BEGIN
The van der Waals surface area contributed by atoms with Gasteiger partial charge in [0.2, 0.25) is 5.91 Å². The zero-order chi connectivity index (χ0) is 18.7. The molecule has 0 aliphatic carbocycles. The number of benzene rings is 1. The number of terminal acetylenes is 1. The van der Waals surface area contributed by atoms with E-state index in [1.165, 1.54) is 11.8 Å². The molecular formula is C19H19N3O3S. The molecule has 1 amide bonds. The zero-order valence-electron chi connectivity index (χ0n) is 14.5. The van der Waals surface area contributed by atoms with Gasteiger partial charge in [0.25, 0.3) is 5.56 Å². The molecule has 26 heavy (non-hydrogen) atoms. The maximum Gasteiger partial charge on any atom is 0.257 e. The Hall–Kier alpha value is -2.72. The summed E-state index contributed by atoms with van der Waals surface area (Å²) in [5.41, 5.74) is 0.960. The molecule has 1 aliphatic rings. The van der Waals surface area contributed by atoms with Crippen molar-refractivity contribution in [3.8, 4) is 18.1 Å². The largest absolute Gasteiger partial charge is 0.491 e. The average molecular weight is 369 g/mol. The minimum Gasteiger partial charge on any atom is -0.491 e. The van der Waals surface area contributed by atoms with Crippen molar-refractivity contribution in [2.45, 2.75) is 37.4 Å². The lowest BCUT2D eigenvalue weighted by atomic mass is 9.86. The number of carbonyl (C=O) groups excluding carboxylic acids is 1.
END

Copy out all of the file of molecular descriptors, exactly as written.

The van der Waals surface area contributed by atoms with Gasteiger partial charge in [0.2, 0.25) is 5.91 Å². The zero-order chi connectivity index (χ0) is 18.7. The molecule has 0 aliphatic carbocycles. The number of benzene rings is 1. The number of terminal acetylenes is 1. The van der Waals surface area contributed by atoms with E-state index in [1.165, 1.54) is 11.8 Å². The molecular formula is C19H19N3O3S. The molecule has 1 amide bonds. The zero-order valence-electron chi connectivity index (χ0n) is 14.5. The van der Waals surface area contributed by atoms with Gasteiger partial charge in [0.25, 0.3) is 5.56 Å². The molecule has 26 heavy (non-hydrogen) atoms. The maximum Gasteiger partial charge on any atom is 0.257 e. The Hall–Kier alpha value is -2.72. The summed E-state index contributed by atoms with van der Waals surface area (Å²) in [5.41, 5.74) is 0.960. The molecule has 1 aliphatic rings. The van der Waals surface area contributed by atoms with Crippen molar-refractivity contribution in [3.8, 4) is 18.1 Å². The largest absolute Gasteiger partial charge is 0.491 e. The average molecular weight is 369 g/mol. The minimum Gasteiger partial charge on any atom is -0.491 e. The van der Waals surface area contributed by atoms with Crippen molar-refractivity contribution in [2.45, 2.75) is 37.4 Å². The lowest BCUT2D eigenvalue weighted by atomic mass is 9.86. The number of carbonyl (C=O) groups excluding carboxylic acids is 1.